Work is scheduled to begin next month on an oil and gas pipeline that will carry 20 million tons of crude oil and 12 billion cubic meters of gas every year across Burma to the southwestern city of Kunming. The proposed pipeline will allow Chinese oil rigs to bypass the narrow Malacca Straits, where over 80 per cent of its current fuel imports pass and viewed as a potential strategic chokepoint in any conflict with the US.

The last thing China wants, say analysts, is to see its new commercial arteries put at risk by US concerns over a nuclear Burma. China has to varying degrees been propping up Burma’s military regime since it withdrew support for the Burmese Communist Party in the late 1980’s Beijing’s support through massive arms shipments has been key to the generals’ ability to rapidly expand their military to an estimated 500,000 soldiers.

China’s influence has also been key to deflecting criticism of Burma in international fora, including at the United Nation's Security Council. Since the 1980s Beijing has spent considerable effort and money making economic inroads and securing lucrative concessions over Burma's rich natural resources for Chinese companies.

Subtle signs have already surfaced of China’s growing annoyance with Burma’s brinksmanship with the international community. That assumed concern would no doubt grow if Burma were to acquire ballistic missiles or a nuclear-grade weapon. Australian Burma expert Andrew Selth wrote in a 2007 paper, "Beijing is unlikely to be happy about the prospect of the SPDC acquiring a nuclear weapon, given [Burma's] proximity to China, its internal instability and the unpredictable behaviour of its leaders."

While China has so far tolerated North Korean conventional weapons shipments and links to supplying ballistic missile and nuclear technology to other regimes considered unsavoury internationally such as Syria and Iran, that goodwill may be stretched by having that same technology shared with its nearby neighbours. This would be particularly the case if it sours ties with greater Southeast Asia, where it has recently dedicated considerable diplomatic and commercial energies in a so-called "soft power" campaign.

Maintaining regional stability is a paramount Chinese concern. Burma's possession of ballistic missiles or a nuclear capability would risk the spread of weapons of mass destruction technologies in a region where no state has acquired nuclear weapons. A regional arms race would likely ensue as Burma's neighbours sought deterrence options.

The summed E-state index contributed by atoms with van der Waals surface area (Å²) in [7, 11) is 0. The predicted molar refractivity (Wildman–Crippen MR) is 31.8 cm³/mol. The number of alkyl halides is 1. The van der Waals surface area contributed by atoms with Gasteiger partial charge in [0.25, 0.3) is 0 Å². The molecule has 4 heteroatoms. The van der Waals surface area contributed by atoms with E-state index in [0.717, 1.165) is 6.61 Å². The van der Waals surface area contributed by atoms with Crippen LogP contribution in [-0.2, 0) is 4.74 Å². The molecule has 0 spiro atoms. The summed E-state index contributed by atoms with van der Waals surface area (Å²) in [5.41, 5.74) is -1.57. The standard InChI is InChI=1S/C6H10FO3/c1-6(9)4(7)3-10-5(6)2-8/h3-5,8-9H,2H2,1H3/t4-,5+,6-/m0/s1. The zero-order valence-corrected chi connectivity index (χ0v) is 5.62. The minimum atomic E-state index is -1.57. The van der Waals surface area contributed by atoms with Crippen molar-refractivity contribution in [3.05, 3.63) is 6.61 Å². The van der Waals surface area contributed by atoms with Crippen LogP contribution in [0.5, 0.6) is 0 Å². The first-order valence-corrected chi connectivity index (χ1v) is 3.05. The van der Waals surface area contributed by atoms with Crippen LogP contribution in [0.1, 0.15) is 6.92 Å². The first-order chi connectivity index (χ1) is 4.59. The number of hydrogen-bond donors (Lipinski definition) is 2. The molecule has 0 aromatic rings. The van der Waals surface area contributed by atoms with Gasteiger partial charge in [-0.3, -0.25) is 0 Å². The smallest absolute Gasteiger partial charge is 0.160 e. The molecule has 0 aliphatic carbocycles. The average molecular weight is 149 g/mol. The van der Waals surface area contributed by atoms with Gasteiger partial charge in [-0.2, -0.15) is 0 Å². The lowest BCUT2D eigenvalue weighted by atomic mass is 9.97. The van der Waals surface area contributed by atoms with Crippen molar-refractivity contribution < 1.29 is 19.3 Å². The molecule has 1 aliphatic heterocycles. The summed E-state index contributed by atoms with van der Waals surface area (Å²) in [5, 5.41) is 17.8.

As Selth wrote, "In this atmosphere of fear and suspicion, the security stakes in the region would go up, raising the prospect of other countries feeling obliged to expand their own inventories of strategic weapons. Beijing would also worry about the possible response of the US to closer [Burma]-North Korea ties." If Burma were to acquire ballistic missiles and substantive evidence was found of a nuclear programme, Washington would likely be forced to re-evaluate its Burma policy towards more direct engagement.

During a regular press briefing on Monday, US Assistant Secretary of State for Public Affairs, Philip J Crowley, said America was concerned by “the nature of cooperation between North Korea and Burma.” Although he did not elaborate on what type of cooperation and refused to comment on questions related to any underground nuclear complex, many observers believe the US is taking a renewed interest in Burma’s nuclear designs.

According to Andrew Selth in an article on August 3 in ‘The Interpreter’, the weblog of the Lowy Institute for International Policy, the Obama administration has conducted a thorough investigation of Burma’s nuclear programme as part of its ongoing review of its Burma policy. The US has, however, so far been cautious in its statements on the matter and seems to be waiting for more solid evidence before making a formal statement.

Continued leaks of information and the resultant media attention on military links and possible nuclear cooperation between Naypyidaw and Pyongyang will only serve to maintain and even heighten US interest in Burma. The Obama administration has already shown a renewed interest in Southeast Asia, making it in China’s best interest to reign in the ambitions of its southern neighbour.